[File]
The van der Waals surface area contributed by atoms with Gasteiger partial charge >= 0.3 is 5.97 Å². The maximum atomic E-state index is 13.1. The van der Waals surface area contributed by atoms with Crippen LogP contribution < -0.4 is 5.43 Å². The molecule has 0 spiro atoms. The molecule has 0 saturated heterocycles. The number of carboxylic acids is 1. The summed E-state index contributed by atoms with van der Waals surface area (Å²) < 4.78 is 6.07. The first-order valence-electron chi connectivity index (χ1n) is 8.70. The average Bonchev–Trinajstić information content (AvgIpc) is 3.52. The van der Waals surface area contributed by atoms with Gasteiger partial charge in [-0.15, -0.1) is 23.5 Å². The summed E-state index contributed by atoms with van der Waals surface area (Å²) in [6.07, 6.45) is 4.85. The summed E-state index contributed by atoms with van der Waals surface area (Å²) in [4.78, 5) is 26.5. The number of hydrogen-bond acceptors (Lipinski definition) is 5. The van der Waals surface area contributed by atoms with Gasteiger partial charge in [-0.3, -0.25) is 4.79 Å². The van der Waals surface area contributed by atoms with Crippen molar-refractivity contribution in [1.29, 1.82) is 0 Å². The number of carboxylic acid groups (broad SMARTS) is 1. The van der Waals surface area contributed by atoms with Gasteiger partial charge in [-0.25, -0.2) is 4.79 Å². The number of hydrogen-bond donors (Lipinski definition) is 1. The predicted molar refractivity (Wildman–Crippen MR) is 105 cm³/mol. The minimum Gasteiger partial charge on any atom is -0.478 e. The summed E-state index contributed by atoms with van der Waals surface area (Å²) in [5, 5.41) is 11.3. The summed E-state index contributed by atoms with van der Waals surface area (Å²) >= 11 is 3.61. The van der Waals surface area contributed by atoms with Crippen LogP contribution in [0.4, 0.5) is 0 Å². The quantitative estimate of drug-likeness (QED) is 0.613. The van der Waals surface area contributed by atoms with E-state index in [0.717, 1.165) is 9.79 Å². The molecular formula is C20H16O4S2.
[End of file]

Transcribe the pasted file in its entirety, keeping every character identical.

The van der Waals surface area contributed by atoms with Gasteiger partial charge >= 0.3 is 5.97 Å². The maximum atomic E-state index is 13.1. The van der Waals surface area contributed by atoms with Crippen LogP contribution < -0.4 is 5.43 Å². The molecule has 0 spiro atoms. The molecule has 0 saturated heterocycles. The number of carboxylic acids is 1. The summed E-state index contributed by atoms with van der Waals surface area (Å²) < 4.78 is 6.07. The first-order valence-electron chi connectivity index (χ1n) is 8.70. The average Bonchev–Trinajstić information content (AvgIpc) is 3.52. The van der Waals surface area contributed by atoms with Gasteiger partial charge in [-0.15, -0.1) is 23.5 Å². The summed E-state index contributed by atoms with van der Waals surface area (Å²) in [6.07, 6.45) is 4.85. The summed E-state index contributed by atoms with van der Waals surface area (Å²) in [4.78, 5) is 26.5. The number of hydrogen-bond acceptors (Lipinski definition) is 5. The van der Waals surface area contributed by atoms with Gasteiger partial charge in [-0.3, -0.25) is 4.79 Å². The van der Waals surface area contributed by atoms with Crippen molar-refractivity contribution in [1.29, 1.82) is 0 Å². The number of carboxylic acid groups (broad SMARTS) is 1. The van der Waals surface area contributed by atoms with Gasteiger partial charge in [-0.25, -0.2) is 4.79 Å². The number of hydrogen-bond donors (Lipinski definition) is 1. The predicted molar refractivity (Wildman–Crippen MR) is 105 cm³/mol. The minimum Gasteiger partial charge on any atom is -0.478 e. The summed E-state index contributed by atoms with van der Waals surface area (Å²) in [5, 5.41) is 11.3. The summed E-state index contributed by atoms with van der Waals surface area (Å²) >= 11 is 3.61. The van der Waals surface area contributed by atoms with Crippen LogP contribution in [0.4, 0.5) is 0 Å². The quantitative estimate of drug-likeness (QED) is 0.613. The van der Waals surface area contributed by atoms with E-state index in [0.717, 1.165) is 9.79 Å². The molecular formula is C20H16O4S2.